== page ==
A quick Google search reveals that many of you out there have, in fact, come into contact with the weird, knobby root. (OK, so I’m the only one without a clue…)

Celery root, also known as celeriac, is rich in several vitamins and minerals, including riboflavin, calcium, magnesium, phosphorus, potassium, vitamins A, C, B6, E, and K—making it a powerhouse food for runners. (We need all of those nutrients for endurance and muscle recovery!)

Slice away the outer layer of celery root to find a fleshy, white center that tastes like celery. (No surprise there.)
Slice away the outer layer of celery root to find a fleshy, white center that tastes like celery. (No surprise there.)

All you’ve got to do is eat it—raw or cooked, to reap the health benefits. One recipe idea: Create a slaw of matchstick-sliced celery root and apple, and toss it with mustard vinaigrette.

I whipped up a quick dressing (1/4 cup of olive oil, 2 tbs. white vinegar, and a good squirt of spicy brown mustard), and then got to work hacking off the outer layer (peel? rind?). The inner flesh turns brown almost immediately when it hits the air—a process known as oxidation, but throwing it in a bowl with the vinaigrette ASAP helps keep it looking fresh. Several minutes of chopping later (talk about an arm workout!), I had a tasty salad.

Celery root and apple slaw with mustard vinaigrette and walnuts—yum!
Celery root and apple slaw with mustard vinaigrette and walnuts—yum!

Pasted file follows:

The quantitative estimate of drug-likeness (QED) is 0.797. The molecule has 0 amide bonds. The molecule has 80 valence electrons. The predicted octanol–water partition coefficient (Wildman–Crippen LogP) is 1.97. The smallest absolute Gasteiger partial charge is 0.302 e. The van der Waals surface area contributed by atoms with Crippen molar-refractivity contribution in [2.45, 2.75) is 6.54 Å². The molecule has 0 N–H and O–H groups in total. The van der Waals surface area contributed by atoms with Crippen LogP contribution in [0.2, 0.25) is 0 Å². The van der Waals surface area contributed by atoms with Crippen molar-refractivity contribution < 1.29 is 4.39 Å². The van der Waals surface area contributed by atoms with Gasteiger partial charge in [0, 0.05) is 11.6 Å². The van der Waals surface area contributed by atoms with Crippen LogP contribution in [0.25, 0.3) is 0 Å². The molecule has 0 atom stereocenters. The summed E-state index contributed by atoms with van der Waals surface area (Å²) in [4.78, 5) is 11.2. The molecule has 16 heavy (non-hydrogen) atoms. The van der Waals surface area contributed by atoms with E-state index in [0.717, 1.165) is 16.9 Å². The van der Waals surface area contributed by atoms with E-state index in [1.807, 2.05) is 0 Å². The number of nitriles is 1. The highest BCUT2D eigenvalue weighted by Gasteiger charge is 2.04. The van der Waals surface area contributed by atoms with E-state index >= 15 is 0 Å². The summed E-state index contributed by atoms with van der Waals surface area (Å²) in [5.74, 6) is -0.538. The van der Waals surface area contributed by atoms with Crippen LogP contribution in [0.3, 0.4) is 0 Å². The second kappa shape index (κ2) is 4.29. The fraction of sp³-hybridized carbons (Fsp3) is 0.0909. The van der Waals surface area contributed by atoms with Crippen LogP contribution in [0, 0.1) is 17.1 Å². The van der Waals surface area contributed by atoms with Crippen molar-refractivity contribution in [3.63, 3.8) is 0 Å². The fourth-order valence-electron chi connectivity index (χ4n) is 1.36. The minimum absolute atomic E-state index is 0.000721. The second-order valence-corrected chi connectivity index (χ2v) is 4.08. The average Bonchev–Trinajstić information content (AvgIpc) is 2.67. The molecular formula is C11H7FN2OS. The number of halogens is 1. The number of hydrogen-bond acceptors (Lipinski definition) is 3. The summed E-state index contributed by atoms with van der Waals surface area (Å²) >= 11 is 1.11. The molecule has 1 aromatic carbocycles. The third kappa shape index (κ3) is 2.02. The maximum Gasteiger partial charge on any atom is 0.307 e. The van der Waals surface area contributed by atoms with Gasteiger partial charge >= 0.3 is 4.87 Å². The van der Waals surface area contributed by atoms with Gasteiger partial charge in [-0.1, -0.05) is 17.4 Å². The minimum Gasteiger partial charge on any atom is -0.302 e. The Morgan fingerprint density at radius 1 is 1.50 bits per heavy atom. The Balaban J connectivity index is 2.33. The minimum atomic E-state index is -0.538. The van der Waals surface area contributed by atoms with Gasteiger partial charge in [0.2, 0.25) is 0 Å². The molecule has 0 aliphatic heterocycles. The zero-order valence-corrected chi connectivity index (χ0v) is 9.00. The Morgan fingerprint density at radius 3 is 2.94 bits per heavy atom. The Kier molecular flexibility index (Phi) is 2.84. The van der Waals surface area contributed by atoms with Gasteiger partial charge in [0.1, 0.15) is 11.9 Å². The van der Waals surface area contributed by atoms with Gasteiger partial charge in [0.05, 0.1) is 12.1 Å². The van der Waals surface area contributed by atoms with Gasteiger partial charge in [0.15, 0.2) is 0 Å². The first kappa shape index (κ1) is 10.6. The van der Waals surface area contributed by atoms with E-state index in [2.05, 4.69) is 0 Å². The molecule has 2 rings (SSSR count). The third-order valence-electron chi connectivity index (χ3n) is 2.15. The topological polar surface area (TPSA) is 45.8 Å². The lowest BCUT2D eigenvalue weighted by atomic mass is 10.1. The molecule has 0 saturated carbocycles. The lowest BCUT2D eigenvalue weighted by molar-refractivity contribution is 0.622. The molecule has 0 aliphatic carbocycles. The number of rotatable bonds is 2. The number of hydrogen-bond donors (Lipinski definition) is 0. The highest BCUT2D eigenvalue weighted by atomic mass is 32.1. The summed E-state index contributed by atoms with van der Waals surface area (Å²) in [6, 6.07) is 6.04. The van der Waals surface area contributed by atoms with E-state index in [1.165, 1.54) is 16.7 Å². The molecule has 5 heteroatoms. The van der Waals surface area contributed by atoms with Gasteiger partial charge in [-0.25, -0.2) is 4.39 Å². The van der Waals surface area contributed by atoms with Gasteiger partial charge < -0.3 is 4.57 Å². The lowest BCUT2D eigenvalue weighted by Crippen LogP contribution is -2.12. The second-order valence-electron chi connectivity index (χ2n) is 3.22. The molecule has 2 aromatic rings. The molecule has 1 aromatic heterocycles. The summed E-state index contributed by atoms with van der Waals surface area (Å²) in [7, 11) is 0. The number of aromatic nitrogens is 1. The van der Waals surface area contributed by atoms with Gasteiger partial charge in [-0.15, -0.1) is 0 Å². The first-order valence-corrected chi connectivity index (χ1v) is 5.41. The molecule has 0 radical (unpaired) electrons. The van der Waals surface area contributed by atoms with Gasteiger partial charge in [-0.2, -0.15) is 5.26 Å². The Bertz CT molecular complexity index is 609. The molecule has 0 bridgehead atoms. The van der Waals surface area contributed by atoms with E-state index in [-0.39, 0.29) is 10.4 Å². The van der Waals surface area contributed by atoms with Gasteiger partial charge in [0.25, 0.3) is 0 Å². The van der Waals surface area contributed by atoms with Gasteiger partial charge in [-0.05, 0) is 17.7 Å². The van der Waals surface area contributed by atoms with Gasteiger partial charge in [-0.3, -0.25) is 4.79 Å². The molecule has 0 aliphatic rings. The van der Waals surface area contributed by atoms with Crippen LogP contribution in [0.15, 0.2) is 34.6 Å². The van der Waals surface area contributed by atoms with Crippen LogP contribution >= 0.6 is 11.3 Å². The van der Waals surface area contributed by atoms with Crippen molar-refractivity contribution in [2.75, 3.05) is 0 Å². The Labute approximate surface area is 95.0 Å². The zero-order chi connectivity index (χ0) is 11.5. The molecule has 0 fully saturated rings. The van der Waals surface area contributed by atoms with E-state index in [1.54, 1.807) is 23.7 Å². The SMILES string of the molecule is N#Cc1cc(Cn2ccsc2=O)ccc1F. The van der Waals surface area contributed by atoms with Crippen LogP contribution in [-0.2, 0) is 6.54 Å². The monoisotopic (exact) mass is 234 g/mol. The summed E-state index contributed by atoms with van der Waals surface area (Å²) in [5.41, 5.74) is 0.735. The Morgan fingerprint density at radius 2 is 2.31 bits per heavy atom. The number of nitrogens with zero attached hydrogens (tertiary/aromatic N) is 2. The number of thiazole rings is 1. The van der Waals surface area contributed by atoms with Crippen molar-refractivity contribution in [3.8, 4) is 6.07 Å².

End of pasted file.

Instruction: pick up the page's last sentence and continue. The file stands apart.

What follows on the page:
I added walnuts for a hit of protein, and the next day I dumped the leftovers in a blender with a splash of almond milk and made a smoothie. Who knew celery root was so versatile? (OK, you knew…)


Know any good celeriac recipes? What’s the strangest thing you’ve eaten this week?

My Shirt Is Going To Blow Your Mind! (And Not Just Because It’s Cute)

Sporting the Reebok ZigTech Running Top pre-run. My muscles feel recovered already!

Woven into this seemingly ordinary Reebok top is some of the most scientifically advanced fiber in existence: Celliant.

Celliant is a blend of thirteen “optically responsive” natural minerals (yes, as in the stuff rocks are made of) that have been pulverized and manipulated until a fiber-like texture forms. The fiber is then woven into fabric, which can be used like any other fabric material to make clothing. Except this material is magic.